Reichenau Abbey in Lake Constance

Friday, 10 September 2021 - 11:00 am (CET/MEZ) Berlin | Author/Destination:
Category/Kategorie: General, UNESCO World Heritage
Reading Time:  3 minutes

Cloisters Reichenau © Schlampi/cc-by-sa-3.0

Cloisters Reichenau © Schlampi/cc-by-sa-3.0

Reichenau Abbey was a Benedictine monastery on Reichenau Island (known in Latin as Augia Dives). It was founded in 724 by the itinerant Saint Pirmin, who is said to have fled Spain ahead of the Moorish invaders, with patronage that included Charles Martel, and, more locally, Count Berthold of the Ahalolfinger and the Alemannian Duke Santfrid I (Nebi). Pirmin’s conflict with Santfrid resulted in his leaving Reichenau in 727. Under his successor Haito the monastery began to flourish. It gained influence in the Carolingian dynasty, under Abbot Waldo of Reichenau (740–814), by educating the clerks who staffed Imperial and ducal chanceries. Abbot Reginbert of Reichenau (-846) built up the important book collection. Abbot Walafrid Strabo (842–849), who was educated at Reichenau, was renowned as a poet and Latin scholar.

The Abbey stood along a main north–south highway between Germany and Italy, where the lake passage eased the arduous route. The Abbey of Reichenau housed a school, and a scriptorium and artists’ workshop, that has a claim to having been the largest and artistically most influential centre for producing lavishly illuminated manuscripts in Europe during the late 10th and early 11th centuries, often known as the Reichenau School. An example of the scriptorium’s production is the Pericopes of Henry II, made for the Emperor, now in Munich. Reichenau has preserved its precious relics, which include the pitcher from the wedding at Cana.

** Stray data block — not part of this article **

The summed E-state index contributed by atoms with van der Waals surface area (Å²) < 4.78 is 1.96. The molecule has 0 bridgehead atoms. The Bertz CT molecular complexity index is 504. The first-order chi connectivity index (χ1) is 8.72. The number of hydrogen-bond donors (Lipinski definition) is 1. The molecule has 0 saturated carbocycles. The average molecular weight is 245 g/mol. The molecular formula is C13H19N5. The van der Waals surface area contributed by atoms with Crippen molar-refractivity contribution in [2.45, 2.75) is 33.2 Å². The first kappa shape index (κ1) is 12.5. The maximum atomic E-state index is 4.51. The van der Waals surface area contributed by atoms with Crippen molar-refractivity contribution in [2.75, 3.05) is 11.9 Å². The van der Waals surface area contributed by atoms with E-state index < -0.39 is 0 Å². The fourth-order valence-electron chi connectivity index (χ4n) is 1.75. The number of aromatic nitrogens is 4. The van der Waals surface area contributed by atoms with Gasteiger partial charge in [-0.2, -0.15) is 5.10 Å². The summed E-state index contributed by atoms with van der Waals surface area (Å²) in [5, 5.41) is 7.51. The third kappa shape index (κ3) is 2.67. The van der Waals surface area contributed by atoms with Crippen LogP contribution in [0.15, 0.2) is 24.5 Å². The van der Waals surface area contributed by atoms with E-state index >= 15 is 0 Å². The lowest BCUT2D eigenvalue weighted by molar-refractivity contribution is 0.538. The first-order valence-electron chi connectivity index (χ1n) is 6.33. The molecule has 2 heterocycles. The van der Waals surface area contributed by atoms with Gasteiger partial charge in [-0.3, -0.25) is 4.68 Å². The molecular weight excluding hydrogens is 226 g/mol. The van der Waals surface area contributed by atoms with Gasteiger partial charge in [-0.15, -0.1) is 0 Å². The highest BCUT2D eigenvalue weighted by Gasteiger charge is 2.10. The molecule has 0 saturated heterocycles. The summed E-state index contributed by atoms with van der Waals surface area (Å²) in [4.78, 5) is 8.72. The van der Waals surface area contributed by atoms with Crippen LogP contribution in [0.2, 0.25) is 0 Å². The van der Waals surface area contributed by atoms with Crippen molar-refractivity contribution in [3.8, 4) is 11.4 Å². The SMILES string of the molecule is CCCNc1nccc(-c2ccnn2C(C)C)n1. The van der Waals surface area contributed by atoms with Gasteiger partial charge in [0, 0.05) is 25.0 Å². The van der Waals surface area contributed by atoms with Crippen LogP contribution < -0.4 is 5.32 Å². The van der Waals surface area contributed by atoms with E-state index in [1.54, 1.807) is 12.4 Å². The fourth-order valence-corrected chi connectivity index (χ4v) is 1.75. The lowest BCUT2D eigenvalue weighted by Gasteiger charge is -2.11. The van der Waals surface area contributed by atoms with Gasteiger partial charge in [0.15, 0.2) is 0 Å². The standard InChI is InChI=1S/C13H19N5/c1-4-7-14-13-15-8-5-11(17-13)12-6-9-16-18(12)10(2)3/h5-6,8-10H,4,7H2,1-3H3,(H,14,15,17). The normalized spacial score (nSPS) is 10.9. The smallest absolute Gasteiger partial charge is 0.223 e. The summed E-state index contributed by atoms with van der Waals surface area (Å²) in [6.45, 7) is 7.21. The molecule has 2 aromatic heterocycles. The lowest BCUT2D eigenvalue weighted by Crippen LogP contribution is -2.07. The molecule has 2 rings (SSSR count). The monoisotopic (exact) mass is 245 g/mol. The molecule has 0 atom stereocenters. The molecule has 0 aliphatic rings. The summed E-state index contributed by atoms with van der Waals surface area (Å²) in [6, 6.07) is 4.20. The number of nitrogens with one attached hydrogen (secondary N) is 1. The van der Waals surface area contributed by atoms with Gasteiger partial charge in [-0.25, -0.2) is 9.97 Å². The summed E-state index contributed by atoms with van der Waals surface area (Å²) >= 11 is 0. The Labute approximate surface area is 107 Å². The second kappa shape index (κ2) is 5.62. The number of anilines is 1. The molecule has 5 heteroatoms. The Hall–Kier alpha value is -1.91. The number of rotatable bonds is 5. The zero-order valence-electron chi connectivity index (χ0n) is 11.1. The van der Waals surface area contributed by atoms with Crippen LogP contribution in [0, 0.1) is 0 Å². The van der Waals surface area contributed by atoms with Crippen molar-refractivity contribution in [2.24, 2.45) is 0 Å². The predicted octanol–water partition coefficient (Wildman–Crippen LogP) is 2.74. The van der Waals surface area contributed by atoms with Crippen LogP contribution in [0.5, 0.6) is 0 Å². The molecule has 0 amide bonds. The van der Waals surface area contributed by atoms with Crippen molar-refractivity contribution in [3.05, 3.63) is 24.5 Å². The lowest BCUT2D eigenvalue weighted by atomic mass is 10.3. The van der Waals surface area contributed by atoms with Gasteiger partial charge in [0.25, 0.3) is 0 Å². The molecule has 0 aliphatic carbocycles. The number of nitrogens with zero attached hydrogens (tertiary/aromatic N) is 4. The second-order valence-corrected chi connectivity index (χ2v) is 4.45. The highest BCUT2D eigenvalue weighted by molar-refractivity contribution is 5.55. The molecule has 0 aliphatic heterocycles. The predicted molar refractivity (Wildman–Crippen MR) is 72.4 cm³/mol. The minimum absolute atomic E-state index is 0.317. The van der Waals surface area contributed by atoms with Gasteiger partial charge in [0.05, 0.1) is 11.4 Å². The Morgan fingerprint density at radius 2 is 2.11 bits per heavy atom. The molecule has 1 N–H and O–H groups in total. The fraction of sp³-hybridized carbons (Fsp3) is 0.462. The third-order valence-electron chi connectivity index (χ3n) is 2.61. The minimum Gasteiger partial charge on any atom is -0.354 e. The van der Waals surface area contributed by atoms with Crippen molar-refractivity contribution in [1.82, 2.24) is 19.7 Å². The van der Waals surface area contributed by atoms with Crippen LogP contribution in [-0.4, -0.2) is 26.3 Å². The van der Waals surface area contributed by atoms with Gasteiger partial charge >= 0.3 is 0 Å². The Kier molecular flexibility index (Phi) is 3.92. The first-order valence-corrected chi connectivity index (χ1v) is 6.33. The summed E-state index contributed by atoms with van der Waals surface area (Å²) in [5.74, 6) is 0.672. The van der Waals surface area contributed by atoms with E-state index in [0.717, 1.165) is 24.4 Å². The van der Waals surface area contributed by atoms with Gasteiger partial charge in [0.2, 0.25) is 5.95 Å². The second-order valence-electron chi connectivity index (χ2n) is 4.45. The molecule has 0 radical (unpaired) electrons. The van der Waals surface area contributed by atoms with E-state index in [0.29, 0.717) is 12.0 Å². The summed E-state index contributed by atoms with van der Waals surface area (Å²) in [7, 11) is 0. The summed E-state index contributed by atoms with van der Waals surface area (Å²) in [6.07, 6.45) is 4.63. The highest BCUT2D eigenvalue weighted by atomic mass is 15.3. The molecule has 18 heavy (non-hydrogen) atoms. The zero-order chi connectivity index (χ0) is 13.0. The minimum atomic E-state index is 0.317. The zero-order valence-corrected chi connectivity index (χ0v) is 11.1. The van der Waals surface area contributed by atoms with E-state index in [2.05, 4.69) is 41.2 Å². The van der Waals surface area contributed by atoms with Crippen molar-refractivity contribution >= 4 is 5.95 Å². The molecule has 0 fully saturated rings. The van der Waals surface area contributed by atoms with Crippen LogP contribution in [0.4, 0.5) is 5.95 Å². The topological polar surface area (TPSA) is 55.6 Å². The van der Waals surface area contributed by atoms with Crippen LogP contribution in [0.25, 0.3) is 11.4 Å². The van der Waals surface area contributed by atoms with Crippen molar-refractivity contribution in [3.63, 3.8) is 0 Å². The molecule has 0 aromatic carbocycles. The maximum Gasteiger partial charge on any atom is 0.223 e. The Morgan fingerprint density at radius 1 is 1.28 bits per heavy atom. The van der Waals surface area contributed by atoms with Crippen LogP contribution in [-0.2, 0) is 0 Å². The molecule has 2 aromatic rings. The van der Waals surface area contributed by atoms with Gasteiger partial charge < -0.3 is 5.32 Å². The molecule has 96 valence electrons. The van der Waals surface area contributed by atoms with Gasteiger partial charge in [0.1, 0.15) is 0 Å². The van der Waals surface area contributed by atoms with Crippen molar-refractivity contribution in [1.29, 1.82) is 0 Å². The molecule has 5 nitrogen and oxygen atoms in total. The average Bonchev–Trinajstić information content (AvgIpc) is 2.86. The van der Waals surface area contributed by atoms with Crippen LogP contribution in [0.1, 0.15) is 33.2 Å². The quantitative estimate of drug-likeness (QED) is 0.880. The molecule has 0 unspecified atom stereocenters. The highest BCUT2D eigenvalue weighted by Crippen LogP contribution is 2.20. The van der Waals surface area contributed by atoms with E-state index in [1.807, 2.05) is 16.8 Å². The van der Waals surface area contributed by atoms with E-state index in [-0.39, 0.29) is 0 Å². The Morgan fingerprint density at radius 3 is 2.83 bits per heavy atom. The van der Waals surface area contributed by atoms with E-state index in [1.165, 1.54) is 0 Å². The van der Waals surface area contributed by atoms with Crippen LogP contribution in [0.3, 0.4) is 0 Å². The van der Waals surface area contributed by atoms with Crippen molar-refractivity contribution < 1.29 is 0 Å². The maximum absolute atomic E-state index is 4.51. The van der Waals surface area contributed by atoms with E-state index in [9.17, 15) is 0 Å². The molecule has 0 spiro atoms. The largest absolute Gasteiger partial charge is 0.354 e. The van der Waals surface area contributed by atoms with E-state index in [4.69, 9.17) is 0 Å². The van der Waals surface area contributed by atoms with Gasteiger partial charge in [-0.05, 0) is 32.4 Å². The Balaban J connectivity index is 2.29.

Monastery and cloisters of Reichenau © Hilarmont/cc-by-sa-3.0-de St Georg church © Dietrich Krieger/cc-by-sa-3.0 South East Reichenau Island © Christoph Wagener/cc-by-sa-3.0 West Reichenau Island © Christoph Wagener/cc-by-sa-3.0 Cloisters Reichenau © Schlampi/cc-by-sa-3.0 East Reichenau Island © Christoph Wagener/cc-by-sa-3.0
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Monastery and cloisters of Reichenau © Hilarmont/cc-by-sa-3.0-de
The Abbey reached its apex under Abbot Berno of Reichenau (1008–48). During his time, important scholars, such as Hermannus Contractus, lived and worked in Reichenau. In the second half of the 11th century, the cultural importance of the Abbey started to wane owing to the restrictive reforms of Pope Gregory VII, and also to rivalry with the nearby St. Gall; in 1540, the Bishop of Constance, an old rival of the Reichenau abbots, became lord of Reichenau, and, under the control of the succeeding bishops, the abbey’s significance dwindled.

When the abbey lands were secularized (initially in 1757 and permanently in 1803) and the monks disbanded under Napoleon, part of Reichenau’s famed library was preserved in the state library (Landesbibliothek) at Karlsruhe. The Geographus Bavarus and several other important documents may be found in the Bavarian State Library in Munich. Since 2001 a small community of Benedictines has been re-established at Niederzell (Sts. Peter and Paul).

Read more on Wikivoyage Reichenau, Wikipedia Reichenau Island and Wikipedia Reichenau Abbey (Smart Traveler App by U.S. Department of State - Weather report by weather.com - Global Passport Power Rank - Travel Risk Map - Democracy Index - GDP according to IMF, UN, and World Bank - Global Competitiveness Report - Corruption Perceptions Index - Press Freedom Index - World Justice Project - Rule of Law Index - UN Human Development Index - Global Peace Index - Travel & Tourism Competitiveness Index). Photos by Wikimedia Commons. If you have a suggestion, critique, review or comment to this blog entry, we are looking forward to receive your e-mail at comment@wingsch.net. Please name the headline of the blog post to which your e-mail refers to in the subject line.




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